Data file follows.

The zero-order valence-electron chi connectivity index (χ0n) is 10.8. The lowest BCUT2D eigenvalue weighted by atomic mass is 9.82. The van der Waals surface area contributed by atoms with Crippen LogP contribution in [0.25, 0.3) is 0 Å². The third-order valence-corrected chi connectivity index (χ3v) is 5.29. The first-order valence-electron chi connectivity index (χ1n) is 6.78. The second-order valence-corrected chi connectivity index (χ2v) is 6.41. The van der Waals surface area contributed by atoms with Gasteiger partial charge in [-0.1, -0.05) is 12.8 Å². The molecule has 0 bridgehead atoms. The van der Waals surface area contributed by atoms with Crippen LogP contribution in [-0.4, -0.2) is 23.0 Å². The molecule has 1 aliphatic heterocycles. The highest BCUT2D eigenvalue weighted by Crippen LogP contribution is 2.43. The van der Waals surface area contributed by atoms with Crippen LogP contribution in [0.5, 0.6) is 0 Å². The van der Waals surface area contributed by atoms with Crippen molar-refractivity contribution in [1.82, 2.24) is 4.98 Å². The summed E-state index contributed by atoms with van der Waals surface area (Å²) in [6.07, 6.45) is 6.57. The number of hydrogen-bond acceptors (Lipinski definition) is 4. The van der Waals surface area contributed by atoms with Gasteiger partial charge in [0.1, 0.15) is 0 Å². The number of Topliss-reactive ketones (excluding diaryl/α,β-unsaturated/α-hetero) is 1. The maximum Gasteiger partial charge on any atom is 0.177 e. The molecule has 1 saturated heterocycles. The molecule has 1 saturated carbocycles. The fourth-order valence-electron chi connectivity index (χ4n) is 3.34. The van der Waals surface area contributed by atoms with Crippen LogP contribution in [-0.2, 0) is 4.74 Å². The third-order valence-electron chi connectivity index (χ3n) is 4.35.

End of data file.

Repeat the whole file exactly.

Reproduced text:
The zero-order valence-electron chi connectivity index (χ0n) is 10.8. The lowest BCUT2D eigenvalue weighted by atomic mass is 9.82. The van der Waals surface area contributed by atoms with Crippen LogP contribution in [0.25, 0.3) is 0 Å². The third-order valence-corrected chi connectivity index (χ3v) is 5.29. The first-order valence-electron chi connectivity index (χ1n) is 6.78. The second-order valence-corrected chi connectivity index (χ2v) is 6.41. The van der Waals surface area contributed by atoms with Gasteiger partial charge in [-0.1, -0.05) is 12.8 Å². The molecule has 0 bridgehead atoms. The van der Waals surface area contributed by atoms with Crippen LogP contribution in [-0.4, -0.2) is 23.0 Å². The molecule has 1 aliphatic heterocycles. The highest BCUT2D eigenvalue weighted by Crippen LogP contribution is 2.43. The van der Waals surface area contributed by atoms with Crippen LogP contribution in [0.5, 0.6) is 0 Å². The van der Waals surface area contributed by atoms with Crippen molar-refractivity contribution in [1.82, 2.24) is 4.98 Å². The summed E-state index contributed by atoms with van der Waals surface area (Å²) in [6.07, 6.45) is 6.57. The number of hydrogen-bond acceptors (Lipinski definition) is 4. The van der Waals surface area contributed by atoms with Gasteiger partial charge in [0.1, 0.15) is 0 Å². The number of Topliss-reactive ketones (excluding diaryl/α,β-unsaturated/α-hetero) is 1. The maximum Gasteiger partial charge on any atom is 0.177 e. The molecule has 1 saturated heterocycles. The molecule has 1 saturated carbocycles. The fourth-order valence-electron chi connectivity index (χ4n) is 3.34. The van der Waals surface area contributed by atoms with Crippen LogP contribution in [-0.2, 0) is 4.74 Å². The third-order valence-electron chi connectivity index (χ3n) is 4.35.